Microsoft Shift Puts Ozzie Front And Center


Ozzie takes on the title from company co-founder and Chairman Bill Gates as part of a two-year transition that will give Gates more time for philanthropic work. Craig Mundie is now chief research and strategy officer. Both Ozzie and Mundie had been chief technology officers.

"My role will be changing and expanding," Ozzie told CRN last Thursday night.

But the software services effort, which Ozzie already leads, will continue full speed ahead. Ozzie is known as the father of Notes, a client/server collaboration tool now owned by IBM. "The services push will continue to be central because it touches most of the products and services around here," he said.

Solution providers that are flexible and adapt to change will flourish, even while facing the threat of disintermediation in a SaaS world.

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"If the value that the partner is adding is purely infrastructural, you have to pay attention to what infrastructure changes are happening. In this particular case, Microsoft itself is being impacted by infrastructure changes in terms of moving things to services," Ozzie said.

The broad, horizontal nature of initial Windows Live and Office Live services will provide plenty of partner opportunity in value-added features, he added.

"Solution partners can use their SharePoint expertise and connection to customers to build solutions on our back-end infrastructure," he said.

Partners and vendors alike in the SaaS realm worry about losing account control, a point Ozzie acknowledged. "My simple rule of thumb, it goes back to Notes, is that the more a partner is bonded to the customer through domain expertise, the more it'll be a solid, sustainable relationship. Partners can offer customers new solutions whenever the technology changes."

Over time, Ozzie will take on more product reviews. "I already lead reviews on things in the area of services stuff, and Bill does a lot. As we move forward, Bill will still do some reviews alone in areas he cares about," he said.

"Some we'll do jointly. The reality, though, is by the end of two years, reviews will be done differently."

Asked to clarify, Ozzie said, "I tend to be deeper in product design than Bill. Because of our backgrounds, he has much broader average impact and we'll take advantage of this to restructure."

On last Thursday's call to announce the shift, Gates said he decided to reveal his plan two years in advance to give the business the "time to make a strong transition."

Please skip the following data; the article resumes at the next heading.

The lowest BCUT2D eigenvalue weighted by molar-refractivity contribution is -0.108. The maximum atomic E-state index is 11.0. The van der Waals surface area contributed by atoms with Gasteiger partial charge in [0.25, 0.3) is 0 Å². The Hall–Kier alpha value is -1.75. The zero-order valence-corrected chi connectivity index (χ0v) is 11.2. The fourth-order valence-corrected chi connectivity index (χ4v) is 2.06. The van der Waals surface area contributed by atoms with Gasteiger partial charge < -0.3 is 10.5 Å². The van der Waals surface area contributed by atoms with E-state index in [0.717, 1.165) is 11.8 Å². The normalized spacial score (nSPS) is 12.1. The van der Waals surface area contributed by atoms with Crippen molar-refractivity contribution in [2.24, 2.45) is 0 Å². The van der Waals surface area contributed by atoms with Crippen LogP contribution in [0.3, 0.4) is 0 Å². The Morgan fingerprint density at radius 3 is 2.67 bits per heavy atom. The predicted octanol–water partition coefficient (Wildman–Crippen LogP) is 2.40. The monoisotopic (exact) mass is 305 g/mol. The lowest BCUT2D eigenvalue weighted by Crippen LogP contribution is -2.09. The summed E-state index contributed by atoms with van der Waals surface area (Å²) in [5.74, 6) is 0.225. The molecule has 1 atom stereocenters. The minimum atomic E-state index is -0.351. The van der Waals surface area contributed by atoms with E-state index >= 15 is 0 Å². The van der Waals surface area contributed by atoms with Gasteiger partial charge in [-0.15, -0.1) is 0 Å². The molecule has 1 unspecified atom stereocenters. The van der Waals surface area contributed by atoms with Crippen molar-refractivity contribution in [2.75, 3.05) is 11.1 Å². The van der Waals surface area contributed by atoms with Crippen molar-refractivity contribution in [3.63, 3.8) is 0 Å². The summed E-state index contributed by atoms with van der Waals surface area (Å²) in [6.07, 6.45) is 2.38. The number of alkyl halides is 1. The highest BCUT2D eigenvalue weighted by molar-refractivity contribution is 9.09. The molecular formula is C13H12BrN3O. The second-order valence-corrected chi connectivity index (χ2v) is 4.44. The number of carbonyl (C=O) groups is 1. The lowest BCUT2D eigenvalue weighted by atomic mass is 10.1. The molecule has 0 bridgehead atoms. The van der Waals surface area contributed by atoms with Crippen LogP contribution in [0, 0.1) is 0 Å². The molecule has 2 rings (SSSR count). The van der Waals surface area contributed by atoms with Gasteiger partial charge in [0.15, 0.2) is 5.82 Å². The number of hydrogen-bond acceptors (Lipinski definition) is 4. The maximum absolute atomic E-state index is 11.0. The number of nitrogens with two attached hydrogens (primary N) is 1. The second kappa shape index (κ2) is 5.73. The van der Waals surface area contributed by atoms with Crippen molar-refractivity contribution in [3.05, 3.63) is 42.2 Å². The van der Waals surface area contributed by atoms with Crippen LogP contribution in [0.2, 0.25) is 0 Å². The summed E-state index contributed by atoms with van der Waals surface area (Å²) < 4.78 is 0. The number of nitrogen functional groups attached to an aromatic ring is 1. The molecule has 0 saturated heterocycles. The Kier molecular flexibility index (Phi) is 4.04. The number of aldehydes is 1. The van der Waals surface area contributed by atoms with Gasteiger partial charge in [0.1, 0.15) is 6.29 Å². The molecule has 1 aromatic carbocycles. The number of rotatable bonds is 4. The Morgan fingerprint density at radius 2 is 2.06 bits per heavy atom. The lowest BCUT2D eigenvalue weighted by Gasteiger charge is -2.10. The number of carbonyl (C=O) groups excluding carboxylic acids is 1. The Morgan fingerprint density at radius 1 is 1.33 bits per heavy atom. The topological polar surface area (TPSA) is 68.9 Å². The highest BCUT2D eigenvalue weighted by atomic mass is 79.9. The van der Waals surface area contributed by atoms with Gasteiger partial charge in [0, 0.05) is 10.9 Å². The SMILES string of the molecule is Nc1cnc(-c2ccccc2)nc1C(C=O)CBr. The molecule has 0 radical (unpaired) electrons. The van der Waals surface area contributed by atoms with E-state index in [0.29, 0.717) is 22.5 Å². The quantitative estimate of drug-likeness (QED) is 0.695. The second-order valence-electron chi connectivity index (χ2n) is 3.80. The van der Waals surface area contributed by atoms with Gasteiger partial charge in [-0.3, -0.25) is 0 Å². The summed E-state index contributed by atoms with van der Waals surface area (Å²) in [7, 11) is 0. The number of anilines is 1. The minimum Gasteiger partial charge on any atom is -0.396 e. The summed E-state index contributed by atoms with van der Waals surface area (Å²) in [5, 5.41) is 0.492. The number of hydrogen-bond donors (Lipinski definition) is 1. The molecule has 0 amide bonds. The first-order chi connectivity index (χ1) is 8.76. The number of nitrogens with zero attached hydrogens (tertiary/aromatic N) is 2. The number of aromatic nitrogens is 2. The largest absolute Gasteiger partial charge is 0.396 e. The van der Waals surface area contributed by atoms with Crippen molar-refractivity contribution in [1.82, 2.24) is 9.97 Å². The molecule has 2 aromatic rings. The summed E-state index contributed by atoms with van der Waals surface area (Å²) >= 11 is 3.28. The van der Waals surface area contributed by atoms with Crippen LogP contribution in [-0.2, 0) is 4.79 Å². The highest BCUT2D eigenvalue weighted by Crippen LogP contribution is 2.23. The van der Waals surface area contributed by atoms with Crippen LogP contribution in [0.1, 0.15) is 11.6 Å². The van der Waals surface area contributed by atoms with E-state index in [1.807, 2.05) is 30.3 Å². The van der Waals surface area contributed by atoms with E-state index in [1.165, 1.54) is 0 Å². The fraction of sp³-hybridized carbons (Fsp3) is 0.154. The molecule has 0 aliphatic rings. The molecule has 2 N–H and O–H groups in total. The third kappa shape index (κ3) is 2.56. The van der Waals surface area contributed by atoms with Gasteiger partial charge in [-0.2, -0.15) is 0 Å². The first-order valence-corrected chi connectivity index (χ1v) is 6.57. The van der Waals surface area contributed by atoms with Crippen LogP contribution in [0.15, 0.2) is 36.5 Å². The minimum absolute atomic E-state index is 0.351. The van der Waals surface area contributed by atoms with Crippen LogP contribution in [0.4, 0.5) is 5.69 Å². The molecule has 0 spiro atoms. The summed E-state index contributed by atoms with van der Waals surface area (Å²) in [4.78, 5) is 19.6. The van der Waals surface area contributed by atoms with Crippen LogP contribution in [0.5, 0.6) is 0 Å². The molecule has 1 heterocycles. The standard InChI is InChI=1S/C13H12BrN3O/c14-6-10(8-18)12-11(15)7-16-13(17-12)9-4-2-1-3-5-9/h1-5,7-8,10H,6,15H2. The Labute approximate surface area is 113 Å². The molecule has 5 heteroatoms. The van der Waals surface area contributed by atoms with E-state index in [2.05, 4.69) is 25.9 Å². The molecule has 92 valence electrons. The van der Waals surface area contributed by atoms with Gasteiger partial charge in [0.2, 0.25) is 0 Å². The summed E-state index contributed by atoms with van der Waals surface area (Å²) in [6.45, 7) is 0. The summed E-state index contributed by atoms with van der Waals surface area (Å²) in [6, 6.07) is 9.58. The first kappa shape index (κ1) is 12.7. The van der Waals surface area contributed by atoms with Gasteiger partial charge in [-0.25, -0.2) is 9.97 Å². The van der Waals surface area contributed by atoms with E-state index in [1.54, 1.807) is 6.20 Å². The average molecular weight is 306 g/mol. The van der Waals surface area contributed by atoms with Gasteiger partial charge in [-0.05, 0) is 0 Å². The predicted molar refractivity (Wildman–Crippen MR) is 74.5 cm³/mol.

One cynical observer called this a "slow-mo transition." Last year, the company was segmented into three divisions with Windows under co-presidents Jim Allchin and Kevin Johnson; consumer technologies under Robbie Bach; and business software under Jeff Raikes. Gates said that when he and Paul Allen started Microsoft 31 years ago, he never imagined "what an incredibly important company" it would become. But despite overflowing coffers, Microsoft is seen as struggling against newer, more service-oriented rivals. Wall Street is increasingly anxious about a lagging stock price, and many see the SaaS push as one that will cannibalize Microsoft's cash cows. The company makes billions on its Office and Windows franchises, both of which are seen as aging, and both are slated for upgrades next year after many delays.

Microsoft's typical 36-month upgrade cycles are viewed by many as a relic of the PC stone age. Google, on the other hand, posts new offerings all the time, many of which never seem to make it out of "beta" stage. Most of Google's offerings are free Web-based services for consumers. The money is in online ads.

Some partners say Ozzie has the credibility to engineer real change.

Martin Tarr, CEO of Tiburon Technologies, an Independence, Ohio, Microsoft partner, said the company is in good hands. "Ozzie has a reputation for being one of the best programmers and technology people in the business," he said. "I think he was specifically recruited by Microsoft to take over for Gates. It's my guess this plan was put in place over a year ago."

Others say the company, despite repeated claims of innovation, has struggled lately to come up with compelling products and suffers in comparison to Google, Apple and others.

"The problem is there has been no software innovation at Microsoft in the last decade," said Joe Balsarotti, CEO of Software To Go, a Clayton, Mo., solution provider who has sold Microsoft software for 25 years. "The entrepreneurial spirit is long since gone at Microsoft. They grow now through acquisitions and trying to wring as much money as they can out of existing products."

Balsarotti said when he started selling Microsoft software he looked forward to the next product. "Now it's new versions of old products with enhancements that, quite frankly, most people don't need," he said.

STACY COWLEY and PAULA ROONEY contributed to this story.